New to the site, a small concern about ownership

+14 votes

Firstly, let me say that I find the concept of the WikiTree wonderful. Secondly, I have a family tree of over a thousand that I'm interested in porting over to this format and continuing my work here.

Before I do so, I have a concern. Ten years ago, I was a member of a wholly unrelated specialist encyclopedia wiki.  I voluntarily contributed a lot of time, expertise and info, along with thousands of other users. The site was owned by a couple of individuals, however, and in their Ts & Cs, it did state, similarly to this site (Terms section 5), that any content I created could be sold by them license-free.  They did so in 2009 for $200k to Wikia, having had other people do most of their work.  The Wikia experience destroyed the site's userbase due to their desire to monetize it through aggressive advertising pop-ups and videos.

I'm concerned in the same way that in ten years, nothing has changed with regards the wiki format and legality of ownership of content.  Whilst I would have no desire to keep any ancestry private, and I do believe that as much genealogical information as possible should be made freely available to those who seek it, I would rather not see someone else make a hefty sum from selling the results of my hours of research, sourcing, organisation and collaboration with others to, eg, Ancestry or FamilySearch (even Google or Microsoft if they decide to enter the industry).

I was wondering if the community, or staff here, had any thoughts on that?
in The Tree House by Geoff Greenwood G2G Crew (870 points)
I personally feel this to be a legitimate emotion. As per wiki-tree and maybe I slightly biased if you look at its pattern it seems to completely legitimate and the per say "Ownership" has continued to do everything to keep this place where Genealogist can collaborate on information on a free forum with only rules as outlined in the Honor Code.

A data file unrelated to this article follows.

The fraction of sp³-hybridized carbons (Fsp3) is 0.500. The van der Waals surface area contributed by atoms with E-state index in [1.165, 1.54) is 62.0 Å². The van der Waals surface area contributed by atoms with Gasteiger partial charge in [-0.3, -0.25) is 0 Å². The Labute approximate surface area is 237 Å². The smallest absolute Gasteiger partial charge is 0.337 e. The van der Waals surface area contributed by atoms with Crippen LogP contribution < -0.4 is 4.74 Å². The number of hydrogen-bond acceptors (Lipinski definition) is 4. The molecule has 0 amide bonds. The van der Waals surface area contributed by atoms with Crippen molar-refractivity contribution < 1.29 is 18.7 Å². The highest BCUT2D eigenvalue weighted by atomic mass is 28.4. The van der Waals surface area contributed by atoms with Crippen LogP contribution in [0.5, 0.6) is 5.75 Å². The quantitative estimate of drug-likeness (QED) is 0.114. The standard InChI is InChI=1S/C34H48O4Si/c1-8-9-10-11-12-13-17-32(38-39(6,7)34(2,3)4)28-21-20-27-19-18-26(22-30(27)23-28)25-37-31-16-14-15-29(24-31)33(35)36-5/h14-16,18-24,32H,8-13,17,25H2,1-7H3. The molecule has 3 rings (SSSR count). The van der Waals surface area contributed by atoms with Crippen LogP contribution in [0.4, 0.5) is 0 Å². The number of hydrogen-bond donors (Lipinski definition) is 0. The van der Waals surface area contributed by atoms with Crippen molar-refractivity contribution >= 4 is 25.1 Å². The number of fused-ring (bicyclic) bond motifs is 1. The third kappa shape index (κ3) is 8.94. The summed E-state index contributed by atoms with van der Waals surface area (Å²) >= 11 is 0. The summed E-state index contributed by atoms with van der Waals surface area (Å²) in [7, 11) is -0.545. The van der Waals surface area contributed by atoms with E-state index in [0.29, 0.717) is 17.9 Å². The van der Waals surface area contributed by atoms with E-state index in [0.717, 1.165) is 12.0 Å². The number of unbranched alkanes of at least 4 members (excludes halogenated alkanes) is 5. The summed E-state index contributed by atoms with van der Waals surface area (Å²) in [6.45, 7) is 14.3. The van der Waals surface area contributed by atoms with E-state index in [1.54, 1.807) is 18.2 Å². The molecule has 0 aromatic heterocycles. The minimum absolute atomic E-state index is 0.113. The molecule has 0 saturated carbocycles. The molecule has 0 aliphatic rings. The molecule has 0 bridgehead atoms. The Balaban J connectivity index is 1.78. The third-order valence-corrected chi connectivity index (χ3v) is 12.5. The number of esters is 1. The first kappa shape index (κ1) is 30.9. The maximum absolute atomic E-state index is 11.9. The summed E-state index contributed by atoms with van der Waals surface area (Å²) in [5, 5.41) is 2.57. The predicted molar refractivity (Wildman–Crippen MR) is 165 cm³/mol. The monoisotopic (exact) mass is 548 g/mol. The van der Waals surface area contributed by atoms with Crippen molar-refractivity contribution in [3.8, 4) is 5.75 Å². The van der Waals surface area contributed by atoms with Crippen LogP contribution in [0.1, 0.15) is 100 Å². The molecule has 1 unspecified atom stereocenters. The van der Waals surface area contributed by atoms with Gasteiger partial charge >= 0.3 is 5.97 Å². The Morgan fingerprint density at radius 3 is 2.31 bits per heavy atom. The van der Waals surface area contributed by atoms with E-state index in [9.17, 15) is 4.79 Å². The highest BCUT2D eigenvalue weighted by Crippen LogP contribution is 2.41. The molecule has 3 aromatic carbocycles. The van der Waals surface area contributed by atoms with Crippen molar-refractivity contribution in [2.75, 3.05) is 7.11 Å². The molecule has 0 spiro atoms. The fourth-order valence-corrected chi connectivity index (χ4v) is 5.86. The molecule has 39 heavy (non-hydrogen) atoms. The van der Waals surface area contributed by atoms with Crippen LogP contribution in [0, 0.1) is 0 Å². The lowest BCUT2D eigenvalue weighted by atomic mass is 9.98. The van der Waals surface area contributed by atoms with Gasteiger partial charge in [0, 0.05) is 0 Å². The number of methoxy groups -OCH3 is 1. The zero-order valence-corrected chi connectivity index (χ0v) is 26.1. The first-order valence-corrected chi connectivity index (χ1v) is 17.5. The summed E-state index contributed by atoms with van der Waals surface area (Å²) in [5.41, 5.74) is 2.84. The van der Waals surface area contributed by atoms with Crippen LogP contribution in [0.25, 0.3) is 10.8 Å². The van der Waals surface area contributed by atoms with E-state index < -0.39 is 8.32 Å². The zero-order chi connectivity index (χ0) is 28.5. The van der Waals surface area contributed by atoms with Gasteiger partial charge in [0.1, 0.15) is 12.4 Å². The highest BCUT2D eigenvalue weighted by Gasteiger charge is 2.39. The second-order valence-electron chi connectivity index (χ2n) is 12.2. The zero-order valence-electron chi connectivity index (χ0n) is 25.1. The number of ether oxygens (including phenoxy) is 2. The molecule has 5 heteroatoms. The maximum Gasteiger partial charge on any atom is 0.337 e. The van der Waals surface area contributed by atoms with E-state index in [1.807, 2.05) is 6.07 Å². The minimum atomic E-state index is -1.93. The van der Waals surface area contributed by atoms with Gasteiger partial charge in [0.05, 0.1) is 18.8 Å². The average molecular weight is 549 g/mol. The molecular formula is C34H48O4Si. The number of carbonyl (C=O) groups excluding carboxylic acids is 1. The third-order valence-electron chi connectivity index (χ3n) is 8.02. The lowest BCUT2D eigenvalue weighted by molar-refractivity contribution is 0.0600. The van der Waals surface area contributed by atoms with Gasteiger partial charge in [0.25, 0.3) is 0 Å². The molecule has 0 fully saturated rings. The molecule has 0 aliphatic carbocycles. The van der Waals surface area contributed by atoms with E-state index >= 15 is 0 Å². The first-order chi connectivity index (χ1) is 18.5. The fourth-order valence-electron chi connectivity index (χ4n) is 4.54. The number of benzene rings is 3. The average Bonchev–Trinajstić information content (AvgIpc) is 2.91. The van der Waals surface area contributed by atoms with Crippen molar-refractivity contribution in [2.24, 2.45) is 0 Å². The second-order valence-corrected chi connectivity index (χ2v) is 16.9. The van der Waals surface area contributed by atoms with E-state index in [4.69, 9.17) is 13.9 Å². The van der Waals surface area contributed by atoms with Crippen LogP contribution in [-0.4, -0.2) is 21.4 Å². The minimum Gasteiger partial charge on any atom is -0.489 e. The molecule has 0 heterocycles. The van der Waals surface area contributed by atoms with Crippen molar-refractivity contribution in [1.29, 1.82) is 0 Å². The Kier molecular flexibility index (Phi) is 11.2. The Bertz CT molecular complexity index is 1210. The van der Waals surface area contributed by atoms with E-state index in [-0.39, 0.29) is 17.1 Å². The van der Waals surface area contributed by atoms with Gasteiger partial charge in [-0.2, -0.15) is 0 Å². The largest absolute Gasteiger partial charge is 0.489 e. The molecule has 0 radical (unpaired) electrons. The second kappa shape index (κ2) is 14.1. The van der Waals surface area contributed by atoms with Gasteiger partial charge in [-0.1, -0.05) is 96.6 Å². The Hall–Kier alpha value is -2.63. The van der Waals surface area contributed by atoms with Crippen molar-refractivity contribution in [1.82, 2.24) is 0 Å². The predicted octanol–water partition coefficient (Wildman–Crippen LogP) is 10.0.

2 Answers

+9 votes
Best answer
Hi Geoff,

It's a good question to ask.

Kitty mentioned this pledge we have made to keep WikiTree free:

Some security on that promise is that independent developers have copies of all the public tree data. If we are no longer making the content available for free, someone else can.

by Chris Whitten G2G Astronaut (1.2m points)
selected by Geoff Greenwood
P.S. None of this is a guarantee that we won't "aggressively monetize" the content through obnoxious ads or sell it to someone who would. We can't guarantee that. The ads are as obnoxious as they need to be in order to keep the content and all its features free for everyone. :-)
Thanks for taking the time to the reply Chris, and supplying the link.

I understand and agree with the ethics of the site, and the pledges made display a fine moral stance, but as you say there is no guarantee that, when the site's userbase reaches a size that becomes too tempting for someone to offer you the cash to buy you out, it wouldn't happen (indeed, it may even become necessary as you grow).

My personal feeling is that the admirable ethics you put forth need to be matched with a legal agreement for users that contribution is rewarded with a proportional share in the company itself. That would ensure that if and when the company were sold, significant shareholders would get some return for their time.

Perhaps one day all wikis will be co-operatives as standard. It seems to me to be the best ethical solution. For now, good luck with this impressive site!
+11 votes

Good concern, Geoff, as Ancestry now sells all my Rootsweb research that I did for free.

Our Honor Code page starts, "WikiTree is free, but it's not a free-for-all. Our community is collaborating to create something special: an accurate single family tree that's free and open to the world. This grand project requires mutual trust and a common understanding of how the community works."

And #9 on the code is, "We are united in a mission to increase the world's common store of knowledge. We always respect copyrights and privacy, but we keep information as free and open as possible."

You may not have noticed, but when you first came to WikiTree, there were Google ads along the margins.  After you became a member and signed the Honor Code, the ads should have disappeared.  This is because, though WikiTree is free to use, it is not free to operate and the funds generated by ads to non-members pay the bills.  

Anything more specific about the future of WikiTree would have to be addressed by Chris Whitten, though he has pledged to keep WikiTree free.  Thank you, Chris!  


by Kitty Smith G2G6 Pilot (546k points)

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